Modern bluegrass legend Rhonda Vincent shows off two sides of her musical repertoire with her delightful new album Only Me, which is split across two six-track discs. The first disc is a collection of bluegrass songs, while the second showcases Vincent’s prowess in performing traditional country music.
On the bluegrass side, Vincent is joined by her longtime backing band The Rage, which includes Hunter Berry on fiddle, Brent Burke on resophonic guitar, Mickey Harris on upright bass, Aaron McDaris on banjo, and Josh Williams on acoustic guitar, while Vincent herself performs on the mandolin. The entire band proves to be in top-notch form right from the fast-picking opening up-tempo “Busy City,” which segues into the album’s fantastic lead-single, the angst-ridden Larry Cordle ballad “I’d Rather Hear I Don’t Love You (Than Nothing At All).”
Vincent is joined by two special guests on the bluegrass disc. The iconic Willie Nelson contributes duet vocals as well as guitar work to the title track – a love song which combines bluegrass instruments with Spanish guitar in a genre-blending album highlight. Vincent recasts George Jones and Melba Montgomery’s 1963 duet hit “We Must Have Been Out of Our Minds” as a bluegrass song on which Daryle Singletary supplies the male vocals – with glorious results.
Longtime fans know that the country disc is hardly the first foray into this genre for Rhonda Vincent, who even took an unsuccessful stab at become a mainstream country star in the nineties. Vincent’s work in the country field was highlighted by 2011’s Your Money and My Good Looks – a stellar duets project with country genre luminary Gene Watson. The country side of Only Me follows in the tradition of that excellent set, and is likewise dominated by cover material. This disc features a luscious take on the Dallas Frazier song “Beneath Still Waters,” a minor 1970 hit for Diana Trask which Emmylou Harris later took to the top of the charts in 1980, as well as a loving tribute to the late George Jones with a tear-jerking take on “When the Grass Grows Over Me.” As an extra treat, Vincent includes an original song that she wrote at the tender age of sixteen with “Teardrops Over You,” a country heartbreaker that sounds like it could very well have been recorded by any of the legends whose work Vincent here covers.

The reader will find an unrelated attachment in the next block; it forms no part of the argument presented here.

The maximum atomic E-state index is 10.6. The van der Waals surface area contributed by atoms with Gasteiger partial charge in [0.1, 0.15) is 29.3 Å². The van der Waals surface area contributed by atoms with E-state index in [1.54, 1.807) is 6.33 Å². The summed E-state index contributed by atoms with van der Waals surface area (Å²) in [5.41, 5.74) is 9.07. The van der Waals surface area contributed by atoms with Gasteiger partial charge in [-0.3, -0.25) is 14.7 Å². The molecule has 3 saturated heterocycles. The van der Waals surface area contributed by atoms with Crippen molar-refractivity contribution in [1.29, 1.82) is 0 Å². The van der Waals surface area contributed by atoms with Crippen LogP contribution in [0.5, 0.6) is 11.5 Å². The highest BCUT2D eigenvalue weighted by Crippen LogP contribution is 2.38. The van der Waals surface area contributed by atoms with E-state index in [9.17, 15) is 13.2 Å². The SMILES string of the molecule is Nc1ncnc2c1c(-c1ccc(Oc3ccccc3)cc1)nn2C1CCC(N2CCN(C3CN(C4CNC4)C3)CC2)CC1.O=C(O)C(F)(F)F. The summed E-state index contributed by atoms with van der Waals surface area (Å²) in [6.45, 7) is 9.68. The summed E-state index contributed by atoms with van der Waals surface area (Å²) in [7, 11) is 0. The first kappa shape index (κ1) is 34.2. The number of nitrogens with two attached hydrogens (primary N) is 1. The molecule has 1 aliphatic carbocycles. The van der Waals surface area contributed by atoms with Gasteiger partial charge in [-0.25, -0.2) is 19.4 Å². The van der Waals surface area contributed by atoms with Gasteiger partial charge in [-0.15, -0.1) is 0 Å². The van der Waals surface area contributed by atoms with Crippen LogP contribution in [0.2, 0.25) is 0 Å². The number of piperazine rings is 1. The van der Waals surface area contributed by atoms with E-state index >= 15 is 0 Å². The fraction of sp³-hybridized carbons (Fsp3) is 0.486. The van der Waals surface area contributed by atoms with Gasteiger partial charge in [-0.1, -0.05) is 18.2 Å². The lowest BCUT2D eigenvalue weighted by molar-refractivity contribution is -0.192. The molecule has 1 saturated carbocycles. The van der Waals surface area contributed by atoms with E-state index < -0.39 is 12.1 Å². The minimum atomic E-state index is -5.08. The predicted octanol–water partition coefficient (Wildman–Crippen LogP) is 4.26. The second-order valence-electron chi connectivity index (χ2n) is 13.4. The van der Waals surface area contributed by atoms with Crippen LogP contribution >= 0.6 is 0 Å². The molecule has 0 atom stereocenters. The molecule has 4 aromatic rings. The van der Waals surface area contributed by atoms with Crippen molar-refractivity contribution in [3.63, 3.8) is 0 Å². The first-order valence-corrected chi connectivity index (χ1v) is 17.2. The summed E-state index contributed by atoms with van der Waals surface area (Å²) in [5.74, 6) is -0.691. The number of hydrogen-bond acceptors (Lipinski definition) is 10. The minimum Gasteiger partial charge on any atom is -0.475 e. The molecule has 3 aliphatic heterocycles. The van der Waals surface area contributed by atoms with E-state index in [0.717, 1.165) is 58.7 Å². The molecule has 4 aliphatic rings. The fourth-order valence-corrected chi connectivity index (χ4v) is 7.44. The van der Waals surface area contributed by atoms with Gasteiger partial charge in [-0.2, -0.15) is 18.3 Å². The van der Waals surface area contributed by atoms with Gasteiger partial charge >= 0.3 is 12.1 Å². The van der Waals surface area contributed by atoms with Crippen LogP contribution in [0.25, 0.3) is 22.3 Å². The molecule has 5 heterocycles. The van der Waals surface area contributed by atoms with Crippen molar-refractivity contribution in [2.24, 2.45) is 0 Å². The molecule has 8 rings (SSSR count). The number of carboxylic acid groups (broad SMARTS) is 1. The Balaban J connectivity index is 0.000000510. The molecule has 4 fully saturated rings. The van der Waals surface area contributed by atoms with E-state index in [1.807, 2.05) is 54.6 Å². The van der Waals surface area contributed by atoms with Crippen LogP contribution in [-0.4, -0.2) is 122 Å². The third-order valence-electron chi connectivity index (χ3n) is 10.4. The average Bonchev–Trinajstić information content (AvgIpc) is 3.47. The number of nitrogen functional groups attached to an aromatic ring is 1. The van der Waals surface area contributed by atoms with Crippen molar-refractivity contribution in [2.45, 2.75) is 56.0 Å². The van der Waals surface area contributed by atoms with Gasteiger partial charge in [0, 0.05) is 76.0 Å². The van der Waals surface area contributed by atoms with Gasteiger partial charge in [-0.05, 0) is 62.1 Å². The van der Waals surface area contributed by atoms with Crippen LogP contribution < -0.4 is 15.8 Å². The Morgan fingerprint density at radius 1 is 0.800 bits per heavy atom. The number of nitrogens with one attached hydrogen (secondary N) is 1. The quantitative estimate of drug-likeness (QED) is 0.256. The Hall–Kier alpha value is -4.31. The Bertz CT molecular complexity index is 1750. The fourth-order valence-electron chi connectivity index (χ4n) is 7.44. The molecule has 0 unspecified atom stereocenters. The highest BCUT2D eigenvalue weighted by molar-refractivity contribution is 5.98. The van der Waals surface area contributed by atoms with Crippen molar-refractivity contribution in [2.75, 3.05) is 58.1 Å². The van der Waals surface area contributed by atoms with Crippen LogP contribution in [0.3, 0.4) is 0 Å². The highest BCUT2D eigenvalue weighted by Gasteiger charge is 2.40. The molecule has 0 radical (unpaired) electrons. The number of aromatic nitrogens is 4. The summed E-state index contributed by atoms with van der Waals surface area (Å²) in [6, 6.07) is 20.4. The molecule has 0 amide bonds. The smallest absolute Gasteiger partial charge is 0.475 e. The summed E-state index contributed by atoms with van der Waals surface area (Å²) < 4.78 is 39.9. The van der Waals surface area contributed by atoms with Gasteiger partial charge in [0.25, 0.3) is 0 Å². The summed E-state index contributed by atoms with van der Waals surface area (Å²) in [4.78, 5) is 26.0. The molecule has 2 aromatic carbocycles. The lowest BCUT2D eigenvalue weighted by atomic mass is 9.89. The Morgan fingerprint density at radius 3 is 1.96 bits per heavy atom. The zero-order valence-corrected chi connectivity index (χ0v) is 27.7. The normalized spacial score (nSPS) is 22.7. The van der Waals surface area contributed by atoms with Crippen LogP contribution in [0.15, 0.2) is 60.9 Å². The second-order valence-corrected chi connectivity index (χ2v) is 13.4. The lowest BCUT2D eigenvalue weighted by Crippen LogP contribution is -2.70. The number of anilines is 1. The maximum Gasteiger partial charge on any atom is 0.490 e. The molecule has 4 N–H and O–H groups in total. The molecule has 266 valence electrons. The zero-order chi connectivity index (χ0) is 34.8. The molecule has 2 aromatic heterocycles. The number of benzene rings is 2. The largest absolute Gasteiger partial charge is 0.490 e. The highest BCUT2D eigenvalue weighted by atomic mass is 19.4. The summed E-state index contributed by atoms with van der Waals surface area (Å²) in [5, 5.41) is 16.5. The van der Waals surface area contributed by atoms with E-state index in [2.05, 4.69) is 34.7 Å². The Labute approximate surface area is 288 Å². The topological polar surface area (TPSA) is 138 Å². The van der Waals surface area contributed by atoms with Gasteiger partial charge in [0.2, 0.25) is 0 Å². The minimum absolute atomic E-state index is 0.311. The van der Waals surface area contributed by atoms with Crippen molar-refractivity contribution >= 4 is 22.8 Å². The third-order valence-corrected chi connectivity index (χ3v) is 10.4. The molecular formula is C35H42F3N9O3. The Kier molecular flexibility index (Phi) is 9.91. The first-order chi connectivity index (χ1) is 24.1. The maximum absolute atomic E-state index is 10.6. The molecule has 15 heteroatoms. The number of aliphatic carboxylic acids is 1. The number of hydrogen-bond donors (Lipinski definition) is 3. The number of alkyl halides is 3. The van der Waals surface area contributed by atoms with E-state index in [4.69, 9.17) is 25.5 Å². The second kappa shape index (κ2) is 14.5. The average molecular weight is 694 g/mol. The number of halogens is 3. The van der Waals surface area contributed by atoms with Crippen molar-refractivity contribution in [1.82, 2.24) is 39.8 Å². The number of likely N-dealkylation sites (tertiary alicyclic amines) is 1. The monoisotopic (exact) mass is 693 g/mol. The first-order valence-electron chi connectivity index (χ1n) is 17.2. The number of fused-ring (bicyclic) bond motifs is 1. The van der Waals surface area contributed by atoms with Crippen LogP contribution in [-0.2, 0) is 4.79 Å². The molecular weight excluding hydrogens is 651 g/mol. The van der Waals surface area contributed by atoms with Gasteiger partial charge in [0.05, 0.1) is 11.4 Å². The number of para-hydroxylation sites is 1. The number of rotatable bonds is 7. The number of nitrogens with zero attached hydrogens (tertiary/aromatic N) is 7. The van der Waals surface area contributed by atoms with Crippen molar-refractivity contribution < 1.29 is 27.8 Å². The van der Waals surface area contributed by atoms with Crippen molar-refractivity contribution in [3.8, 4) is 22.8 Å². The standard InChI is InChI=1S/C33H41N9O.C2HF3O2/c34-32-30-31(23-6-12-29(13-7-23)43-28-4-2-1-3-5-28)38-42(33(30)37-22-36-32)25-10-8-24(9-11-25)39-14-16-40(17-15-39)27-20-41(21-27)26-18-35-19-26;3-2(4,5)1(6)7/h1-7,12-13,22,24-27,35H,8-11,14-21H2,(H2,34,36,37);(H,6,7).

A particular highlight is Vincent’s take on Connie Smith’s Bill Anderson-penned 1964 breakthrough hit “Once a Day” – the first chart-topping debut single by a female country artist, and the longest running number-one single by a female country artist (until the latter record was broken in 2012 by… ahem… Taylor Swift’s “We Are Never Ever Getting Back Together”). Vincent here turns the classic song into a gentle barroom shuffle. As one of very few women who are anywhere close to Smith’s league as a vocalist, she reminds us that the bluegrass queen can still deliver a honky-tonk wail like few others.
Vincent offers a pleasant mood-breaker with her gender-flipped take on Bill Anderson’s “Bright Lights and Country Music” – a song to which any longtime Opry listener will react with warm recognition. As the set closes, Vincent relishes her narrator’s boozy, brokenhearted misery on the 1946 Ernest Tubb hit “Drivin’ Nails” – a song Vincent previously recorded in a bluegrass setting, but here turns into a Western-swing-tinged fiddle jam with all the energy of a great live performance.
The press material for Only Me explains that the album is meant to provide an answer to the question of whether Vincent’s voice is bluegrass or country by confirming “it’s in the perception of the listener,” while showing that “either way, country or bluegrass, it’s Rhonda!” However, the project not only showcases how outstandingly adept Vincent is at performing both styles, but it also demonstrates how similar in spirit the two are – both built on accessible, sincere storytelling. Though the banjos and mandolins are swapped out for pedal steel halfway through, the project doesn’t feel like two different albums shoved into one – both halves feel like they belong together, making Only Me beautiful realization of the album as an art form. Better yet, it’s a welcome reminder that, regardless of genre placement, great music is universal.